Aphakic Pupillary Block Treatment & Management

Updated: Feb 18, 2019
  • Author: Mitchell V Gossman, MD; Chief Editor: Hampton Roy, Sr, MD  more...
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Treatment

Medical Care

The management of pupillary block involves early recognition, relief of the pupillary block, medical treatment, and surgical treatment.

Medical treatment consists of intensive cycloplegia, mydriasis, and aqueous suppressants.

If the eye is inflamed, if the cornea is hazy, or if a peripheral iridotomy cannot be performed immediately, then the following agents are recommended:

  • Mydriatic agents (eg, cyclopentolate 2% and phenylephrine 2.5% q15min for 4 doses)

  • Carbonic anhydrase inhibitors (eg, acetazolamide, two 250-mg tab PO or 500 mg IV)

  • Topical beta-blockers (eg, timolol 0.5%), 1 dose

  • Topical alpha-agonists (eg, brimonidine 0.15% or apraclonidine 1%), 1 dose

In very early cases, relieving the block may be possible by the vigorous use of strong mydriatics alone or with hyperosmotic agents (glycerol 3 mL/kg PO, mannitol 1-2 g/kg IV). Posterior synechiae may be broken and herniation of a mushroomlike plug of vitreous may be relieved.

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Surgical Care

Surgical care consists of peripheral iridotomy, peripheral iridectomy, or incision of the hyaloid membrane. [6] The length of time that the angle had remained closed is crucial in deciding the appropriate treatment.

Less than 2 weeks

Usually, a peripheral iridotomy or incision of the hyaloid membrane is adequate to relieve the block. Sometimes multiple iridotomies are needed because of loculation by vitreous to the posterior surface of the iris, resulting in multiple pockets of trapped aqueous.

Argon laser iridotomy can promptly relieve pure pupillary block by vitreous or other causes.

Photomydriasis (pupilloplasty) using argon laser is another modality of treatment. Radial rows of contraction burns can be applied for 360 degrees to create symmetric pupillary dilation or just in one quadrant to create focal dilation. This mode of treatment is used when creating an iridotomy is impeded by corneal edema. Laser peripheral iridoplasty using low energy contraction burns may also be used to deepen the anterior chamber angle. This may be combined with a pupilloplasty.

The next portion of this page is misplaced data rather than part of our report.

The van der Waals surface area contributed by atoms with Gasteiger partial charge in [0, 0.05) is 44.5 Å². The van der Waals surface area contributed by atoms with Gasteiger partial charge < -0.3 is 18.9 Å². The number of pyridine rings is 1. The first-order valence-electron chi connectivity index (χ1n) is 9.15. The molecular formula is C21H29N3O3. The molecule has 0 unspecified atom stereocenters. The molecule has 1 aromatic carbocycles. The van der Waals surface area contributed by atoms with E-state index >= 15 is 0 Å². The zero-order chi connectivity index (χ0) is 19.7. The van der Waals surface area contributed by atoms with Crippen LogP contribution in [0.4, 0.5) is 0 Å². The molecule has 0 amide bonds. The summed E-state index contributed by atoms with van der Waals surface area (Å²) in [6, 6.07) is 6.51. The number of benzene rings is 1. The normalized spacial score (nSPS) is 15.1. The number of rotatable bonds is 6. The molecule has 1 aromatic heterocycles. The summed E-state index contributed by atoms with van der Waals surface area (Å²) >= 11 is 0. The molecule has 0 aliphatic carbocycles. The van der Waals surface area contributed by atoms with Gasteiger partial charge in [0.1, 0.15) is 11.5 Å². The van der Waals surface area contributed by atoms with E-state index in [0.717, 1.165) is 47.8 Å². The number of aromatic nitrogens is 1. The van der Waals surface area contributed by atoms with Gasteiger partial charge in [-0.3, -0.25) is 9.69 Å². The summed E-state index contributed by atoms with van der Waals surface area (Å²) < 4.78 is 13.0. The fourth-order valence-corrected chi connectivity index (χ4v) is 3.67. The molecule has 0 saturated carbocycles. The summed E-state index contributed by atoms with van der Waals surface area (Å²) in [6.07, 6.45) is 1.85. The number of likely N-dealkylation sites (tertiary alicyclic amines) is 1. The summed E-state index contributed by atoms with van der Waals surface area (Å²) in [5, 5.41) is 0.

The Nd:YAG laser can be used to perform peripheral iridotomy, especially in an inflamed eye.

A thick brown iris may require treatment with both argon laser and Nd:YAG laser. If laser treatment is not successful, one may proceed as in the treatment of pupillary block greater than 2 weeks' duration.

Nd:YAG laser posterior capsulotomy is an alternative to laser iridotomy in selected cases of pupillary block following extracapsular cataract extraction without an intraocular lens.

A smaller than optical capsulotomy is recommended to lyse the adhesions. This may not be the treatment of choice because of the possibility of subsequent pupillary block by the vitreous.

Iris sphincterectomies may be performed with the Nd:YAG laser.

More than 2 weeks

Laser treatment is often not successful. Surgical iridectomy is the classic treatment of pupillary block in aphakic eyes.

Pars plana vitrectomy is another modality that may be performed.

If the angle has closed, a trabeculectomy with antimetabolites or a tube shunt procedure might be required.

Aphakic eyes with silicone oil or expansile gas placement require a large inferior iridotomy in the 6-o'clock position to decrease the risk of aphakic pupillary block.

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Consultations

A glaucoma specialist should be consulted.

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Complications

See the list below:

  • Iridectomy

    • Hyphema

    • Corneoscleral wound infection

  • Laser iridotomy - Hyphema

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Further Inpatient Care

It is necessary to check the IOP 1 hour after the operation.

The patient usually is discharged home after iridotomy or iridectomy with instruction to return to the eye clinic within 24 hours.

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